In this article, we will go over exactly what we cover for on-page optimization. We strive to provide a quality SEO service that delivers long-term results. Because of this, on-page optimization is crucial to driving growth within the Google SERPS.
Title tags tell Google and other search engines the title of each web page. Title tags are where you should place the key phrases for your blogs and website’s pages. The key phrases that get used not only affect how well each web page will rank in search results, but they also affect how often people click through to a given web page on your site.
The optimal length of a website title tag is 55 characters long—that is long enough to display a good title without making it cut off. Use keywords that you would like to rank for such as phrases used in local searches. Reduce the use of stop words such as “the” and “is” within your title tags. The preferred format is to put your keywords first followed by a pipe and then the company name, for example “Online Business Marketing Blog | Voice SEOPRO.”
Meta descriptions are the multi-line pieces of text that show up in search engine results below the main title tag and the link to the site. The description is not too critical for how well a page ranks in search, however it does play an important role in determining whether or not someone who sees your search result will actually click through to your page. This is your shining opportunity to provide a great marketing message which will entice the user to click.
The length should be a maximum of 155 characters in order to avoid being cut off. Each meta description is a marketing message that varies by page.
Header tags are code on a website’s page that is used to help give a hierarchical structure to that specific page. If you have something which is effectively the “headline” of a page, like your ‘Services’ page, it should be labeled as a “h1” header tag in the code on your web page. Other titles or headlines that deserve priority, like blog headings, should get the “h2” header tag.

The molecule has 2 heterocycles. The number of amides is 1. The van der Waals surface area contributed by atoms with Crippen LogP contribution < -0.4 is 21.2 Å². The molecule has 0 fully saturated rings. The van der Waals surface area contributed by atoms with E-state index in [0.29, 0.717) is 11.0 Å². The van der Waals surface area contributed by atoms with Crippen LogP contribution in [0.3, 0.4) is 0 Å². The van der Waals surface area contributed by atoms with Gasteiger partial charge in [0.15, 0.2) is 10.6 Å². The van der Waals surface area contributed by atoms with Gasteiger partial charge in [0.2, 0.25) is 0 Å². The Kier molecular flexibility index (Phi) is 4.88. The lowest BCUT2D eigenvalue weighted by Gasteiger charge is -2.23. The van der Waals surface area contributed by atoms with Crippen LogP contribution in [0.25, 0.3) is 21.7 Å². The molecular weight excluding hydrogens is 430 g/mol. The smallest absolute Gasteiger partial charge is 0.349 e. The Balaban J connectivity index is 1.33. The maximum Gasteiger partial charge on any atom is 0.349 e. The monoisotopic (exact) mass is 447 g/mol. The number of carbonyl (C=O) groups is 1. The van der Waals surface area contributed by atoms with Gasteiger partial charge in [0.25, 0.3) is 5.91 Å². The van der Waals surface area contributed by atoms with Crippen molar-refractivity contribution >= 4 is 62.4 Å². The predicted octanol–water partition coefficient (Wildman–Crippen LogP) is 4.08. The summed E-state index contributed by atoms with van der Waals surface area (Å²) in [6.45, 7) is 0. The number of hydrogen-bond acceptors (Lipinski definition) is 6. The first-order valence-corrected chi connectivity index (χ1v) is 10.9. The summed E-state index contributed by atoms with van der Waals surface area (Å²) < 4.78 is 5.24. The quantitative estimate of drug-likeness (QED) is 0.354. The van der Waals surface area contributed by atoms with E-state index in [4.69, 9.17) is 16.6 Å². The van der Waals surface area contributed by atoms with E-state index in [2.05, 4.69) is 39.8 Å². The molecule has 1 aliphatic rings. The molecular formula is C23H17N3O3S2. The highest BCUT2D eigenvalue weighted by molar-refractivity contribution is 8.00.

Header tags are html pieces of code that help a search engine (Google) understand how your content is structured as well as being an opportunity to emphasize your keywords. Use h1 and h2 tags with proper keywords that vary by page (h3, h4, and h5 tags are less important but may also be used).
HTML ALT tags allow you to specify text to describe your website images. Without an alt tag, search engines won’t know what an image or photo on a webpage is about. Get credit for relevant content by using alt tags and have your website’s pictures found in Google image search.
All images that are embedded or used in a blog post or webpage should have alt tags added. The best alt tags to use include local keywords or the page title with the keywords you’re trying to rank for.
Have you had the opportunity to do an appropriate amount of linking between the pages of your own website? In addition to acquiring high quality backlinks to your website, you should also be creating links internally between pages or blog posts when it’s found appropriate.